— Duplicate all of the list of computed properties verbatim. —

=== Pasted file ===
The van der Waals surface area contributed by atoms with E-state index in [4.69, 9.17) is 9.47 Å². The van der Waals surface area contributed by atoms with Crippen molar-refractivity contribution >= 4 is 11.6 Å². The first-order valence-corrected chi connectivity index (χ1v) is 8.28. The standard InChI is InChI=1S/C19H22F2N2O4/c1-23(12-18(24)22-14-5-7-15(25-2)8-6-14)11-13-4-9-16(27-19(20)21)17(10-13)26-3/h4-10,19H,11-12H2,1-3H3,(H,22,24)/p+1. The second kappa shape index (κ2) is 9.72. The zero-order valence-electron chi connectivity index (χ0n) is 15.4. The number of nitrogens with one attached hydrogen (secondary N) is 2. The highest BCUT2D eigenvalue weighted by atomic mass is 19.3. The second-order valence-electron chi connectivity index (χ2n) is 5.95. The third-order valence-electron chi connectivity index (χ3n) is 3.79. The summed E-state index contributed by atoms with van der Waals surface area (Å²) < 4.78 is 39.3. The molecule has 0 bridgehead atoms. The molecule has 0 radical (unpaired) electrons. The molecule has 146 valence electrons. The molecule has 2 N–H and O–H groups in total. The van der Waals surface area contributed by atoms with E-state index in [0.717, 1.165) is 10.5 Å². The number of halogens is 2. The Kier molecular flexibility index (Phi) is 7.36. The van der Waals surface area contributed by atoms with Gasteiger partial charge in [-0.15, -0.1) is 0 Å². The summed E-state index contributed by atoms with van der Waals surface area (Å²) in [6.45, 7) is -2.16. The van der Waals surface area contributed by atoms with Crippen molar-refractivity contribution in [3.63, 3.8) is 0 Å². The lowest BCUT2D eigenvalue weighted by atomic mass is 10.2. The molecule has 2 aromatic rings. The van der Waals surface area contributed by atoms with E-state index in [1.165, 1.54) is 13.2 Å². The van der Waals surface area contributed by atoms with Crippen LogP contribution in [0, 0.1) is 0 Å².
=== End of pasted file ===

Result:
The van der Waals surface area contributed by atoms with E-state index in [4.69, 9.17) is 9.47 Å². The van der Waals surface area contributed by atoms with Crippen molar-refractivity contribution >= 4 is 11.6 Å². The first-order valence-corrected chi connectivity index (χ1v) is 8.28. The standard InChI is InChI=1S/C19H22F2N2O4/c1-23(12-18(24)22-14-5-7-15(25-2)8-6-14)11-13-4-9-16(27-19(20)21)17(10-13)26-3/h4-10,19H,11-12H2,1-3H3,(H,22,24)/p+1. The second kappa shape index (κ2) is 9.72. The zero-order valence-electron chi connectivity index (χ0n) is 15.4. The number of nitrogens with one attached hydrogen (secondary N) is 2. The highest BCUT2D eigenvalue weighted by atomic mass is 19.3. The second-order valence-electron chi connectivity index (χ2n) is 5.95. The third-order valence-electron chi connectivity index (χ3n) is 3.79. The summed E-state index contributed by atoms with van der Waals surface area (Å²) < 4.78 is 39.3. The molecule has 0 bridgehead atoms. The molecule has 0 radical (unpaired) electrons. The molecule has 146 valence electrons. The molecule has 2 N–H and O–H groups in total. The van der Waals surface area contributed by atoms with E-state index in [0.717, 1.165) is 10.5 Å². The number of halogens is 2. The Kier molecular flexibility index (Phi) is 7.36. The van der Waals surface area contributed by atoms with Gasteiger partial charge in [-0.15, -0.1) is 0 Å². The summed E-state index contributed by atoms with van der Waals surface area (Å²) in [6.45, 7) is -2.16. The van der Waals surface area contributed by atoms with Crippen molar-refractivity contribution in [3.63, 3.8) is 0 Å². The lowest BCUT2D eigenvalue weighted by atomic mass is 10.2. The molecule has 2 aromatic rings. The van der Waals surface area contributed by atoms with E-state index in [1.165, 1.54) is 13.2 Å². The van der Waals surface area contributed by atoms with Crippen LogP contribution in [0, 0.1) is 0 Å².